"[McConnell] does the Republican Party no credit in making election security a Democrat issue, and then claiming that all election security bills are partisan power-grabs," Chris Truax, a legal adviser and spokesman for Republicans for the Rule of Law, said in a statement. 
 
"He must bring Republican-backed election security legislation to the floor for debate and amendment as soon as Congress returns from recess. McConnell and all Republican Senators have no greater responsibility than protecting our elections from foreign enemies like Russia and Iran. If Senator McConnell is unwilling to take the lead on this issue, the least he can do is get out of the way."

McConnell ignited fierce backlash last month after blocking two attempts from Democrats to pass election security legislation. The move from the Kentucky senator came just a day after former special counsel Robert MuellerRobert (Bob) Swan MuellerFox's Cavuto roasts Trump over criticism of network Mueller report fades from political conversation Trump calls for probe of Obama book deal MORE warned that Russia was trying to interfere in the 2020 elections. 

Former GOP lawmaker and MSNBC host Joe ScarboroughCharles (Joe) Joseph ScarboroughJournalists, political heavyweights pay respects to Cokie Roberts: 'A pioneer for so many' MSNBC's Scarbrough credits Fox's Hemingway for prompting Kavanaugh correction in New York Times McConnell: 'Over-the-top' Moscow Mitch nickname effort to 'smear' me MORE branded McConnell "Moscow Mitch" following his decision, a nickname that has since gone viral among Democrats. Speaker Nancy PelosiNancy PelosiPelosi: Democrats will 'certainly' beat Trump in 2020 Kavanaugh impeachment push hits Capitol buzz saw Lewandowski, Democrats tangle at testy hearing MORE (D-Calif.) called McConnell by the name last week

McConnell has pushed back against the criticism, calling it "modern-day McCarthyism" during a floor speech.

"These pundits are lying, lying when they dismiss the work that has been done. They’re lying when they insist I have personally blocked actions which, in fact, I have championed and the Senate has passed. They are lying when they suggest that either party is against defending our democracy," he said on the Senate floor last month.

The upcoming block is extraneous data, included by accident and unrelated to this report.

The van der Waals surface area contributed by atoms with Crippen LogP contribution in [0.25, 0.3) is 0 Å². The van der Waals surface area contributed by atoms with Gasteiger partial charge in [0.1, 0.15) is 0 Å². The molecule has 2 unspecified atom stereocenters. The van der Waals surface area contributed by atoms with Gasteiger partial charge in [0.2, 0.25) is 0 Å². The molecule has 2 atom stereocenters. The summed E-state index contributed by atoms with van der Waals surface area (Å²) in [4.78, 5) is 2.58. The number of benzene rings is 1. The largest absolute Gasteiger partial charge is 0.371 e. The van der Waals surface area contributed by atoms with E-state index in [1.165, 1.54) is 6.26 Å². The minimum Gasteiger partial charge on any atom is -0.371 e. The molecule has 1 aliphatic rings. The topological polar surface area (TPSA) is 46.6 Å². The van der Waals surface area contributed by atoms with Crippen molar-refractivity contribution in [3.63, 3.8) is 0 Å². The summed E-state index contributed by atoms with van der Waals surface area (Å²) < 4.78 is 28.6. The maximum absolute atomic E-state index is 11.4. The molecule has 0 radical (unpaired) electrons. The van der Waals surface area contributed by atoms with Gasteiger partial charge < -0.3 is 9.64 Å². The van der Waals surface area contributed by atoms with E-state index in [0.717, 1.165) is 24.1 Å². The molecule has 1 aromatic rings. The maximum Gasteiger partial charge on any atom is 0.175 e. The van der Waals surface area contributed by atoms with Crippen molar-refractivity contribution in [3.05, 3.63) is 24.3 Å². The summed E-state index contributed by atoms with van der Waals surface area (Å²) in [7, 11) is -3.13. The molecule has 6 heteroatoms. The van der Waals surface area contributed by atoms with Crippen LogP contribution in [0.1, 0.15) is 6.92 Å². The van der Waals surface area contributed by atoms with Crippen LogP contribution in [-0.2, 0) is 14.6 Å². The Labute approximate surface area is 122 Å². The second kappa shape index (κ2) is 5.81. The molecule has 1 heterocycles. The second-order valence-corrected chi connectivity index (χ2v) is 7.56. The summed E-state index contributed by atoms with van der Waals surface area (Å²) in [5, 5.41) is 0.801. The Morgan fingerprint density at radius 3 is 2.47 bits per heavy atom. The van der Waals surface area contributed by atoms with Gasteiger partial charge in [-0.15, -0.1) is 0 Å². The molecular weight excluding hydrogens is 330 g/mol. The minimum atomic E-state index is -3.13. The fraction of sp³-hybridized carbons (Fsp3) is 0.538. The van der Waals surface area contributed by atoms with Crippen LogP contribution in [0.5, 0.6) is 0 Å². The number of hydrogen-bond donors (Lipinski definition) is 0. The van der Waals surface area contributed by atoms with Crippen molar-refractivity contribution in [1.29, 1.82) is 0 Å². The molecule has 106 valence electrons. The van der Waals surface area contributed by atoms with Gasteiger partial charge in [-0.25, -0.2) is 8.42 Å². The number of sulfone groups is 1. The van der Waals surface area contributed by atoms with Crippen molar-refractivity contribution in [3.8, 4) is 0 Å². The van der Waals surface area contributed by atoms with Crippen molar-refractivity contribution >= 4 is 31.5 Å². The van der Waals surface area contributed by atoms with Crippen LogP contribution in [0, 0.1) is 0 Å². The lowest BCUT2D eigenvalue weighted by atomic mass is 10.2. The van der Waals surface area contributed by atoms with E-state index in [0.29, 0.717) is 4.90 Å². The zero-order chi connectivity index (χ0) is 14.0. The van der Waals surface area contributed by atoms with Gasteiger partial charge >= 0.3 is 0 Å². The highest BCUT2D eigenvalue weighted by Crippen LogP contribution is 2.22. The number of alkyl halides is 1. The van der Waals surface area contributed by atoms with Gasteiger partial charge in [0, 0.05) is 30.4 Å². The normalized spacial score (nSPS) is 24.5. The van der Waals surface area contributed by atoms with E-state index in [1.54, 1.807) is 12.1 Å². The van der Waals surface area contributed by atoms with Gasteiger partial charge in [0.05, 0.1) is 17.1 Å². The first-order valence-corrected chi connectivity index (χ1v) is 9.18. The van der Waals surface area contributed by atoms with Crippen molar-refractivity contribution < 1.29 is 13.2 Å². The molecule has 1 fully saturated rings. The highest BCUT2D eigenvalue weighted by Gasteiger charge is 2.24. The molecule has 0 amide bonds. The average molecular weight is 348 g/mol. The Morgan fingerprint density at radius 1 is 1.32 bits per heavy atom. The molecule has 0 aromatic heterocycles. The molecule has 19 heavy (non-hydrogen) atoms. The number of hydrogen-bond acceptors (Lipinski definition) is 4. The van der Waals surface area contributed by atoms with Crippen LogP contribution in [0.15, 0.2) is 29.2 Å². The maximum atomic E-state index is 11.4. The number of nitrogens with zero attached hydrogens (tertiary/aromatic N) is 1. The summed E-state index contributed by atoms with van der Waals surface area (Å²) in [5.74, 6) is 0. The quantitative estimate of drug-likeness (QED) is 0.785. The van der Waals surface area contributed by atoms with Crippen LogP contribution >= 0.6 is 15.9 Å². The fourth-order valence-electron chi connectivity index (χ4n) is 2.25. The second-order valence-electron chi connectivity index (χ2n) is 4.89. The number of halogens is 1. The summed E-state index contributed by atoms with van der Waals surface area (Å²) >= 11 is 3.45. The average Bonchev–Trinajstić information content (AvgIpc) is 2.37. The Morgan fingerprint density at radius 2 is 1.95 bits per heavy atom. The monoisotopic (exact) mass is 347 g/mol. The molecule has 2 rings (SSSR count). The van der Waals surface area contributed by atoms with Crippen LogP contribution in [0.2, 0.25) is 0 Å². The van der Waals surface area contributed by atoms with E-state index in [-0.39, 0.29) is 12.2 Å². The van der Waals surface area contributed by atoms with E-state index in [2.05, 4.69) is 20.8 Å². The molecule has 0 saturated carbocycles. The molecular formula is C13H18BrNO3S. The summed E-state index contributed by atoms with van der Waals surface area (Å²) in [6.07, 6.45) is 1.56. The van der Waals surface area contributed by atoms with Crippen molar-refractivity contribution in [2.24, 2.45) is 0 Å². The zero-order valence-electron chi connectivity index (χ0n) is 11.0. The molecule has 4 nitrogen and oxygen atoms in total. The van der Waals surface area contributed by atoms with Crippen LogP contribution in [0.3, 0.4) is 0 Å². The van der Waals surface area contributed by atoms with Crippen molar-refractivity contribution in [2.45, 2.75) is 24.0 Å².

When reached for comment on the ad, McConnell's office referred The Hill to a letter outlining the senator's efforts to bolster election security. The letter includes details on steps that McConnell says has led to stronger election systems in the U.S. 
 
Meanwhile, McConnell's campaign manager Kevin Golden accused Republicans for Rule of Law as "taking money from a left-wing billionaire and spending it to attack President TrumpDonald John TrumpJimmy Carter: 'I hope there's an age limit' on presidency White House fires DHS general counsel: report Trump to cap California trip with visit to the border MORE and Senator McConnell."
 
Republicans for Rule of Law touts itself as a group of “life-long Republicans dedicated to defending the institutions of our republic.” The group has faced scrutiny in the past for accepting donations from Pierre Omidyar, the eBay founder who has donated to Democrats and other anti-Trump groups.
 
Omidyar sits on the board of Democracy Fund Voice, a group that in 2018 donated $1.6 million to Defending Democracy Together and its Republicans for the Rule of Law project. 
 
"They're taking money from a left-wing billionaire and spending it to attack President Trump and Senator McConnell. Scam pacs come in all shapes and sizes, but this is the first one I've seen that resembles a laundromat," Golden said.
  
-- Updated at 11:35 a.m.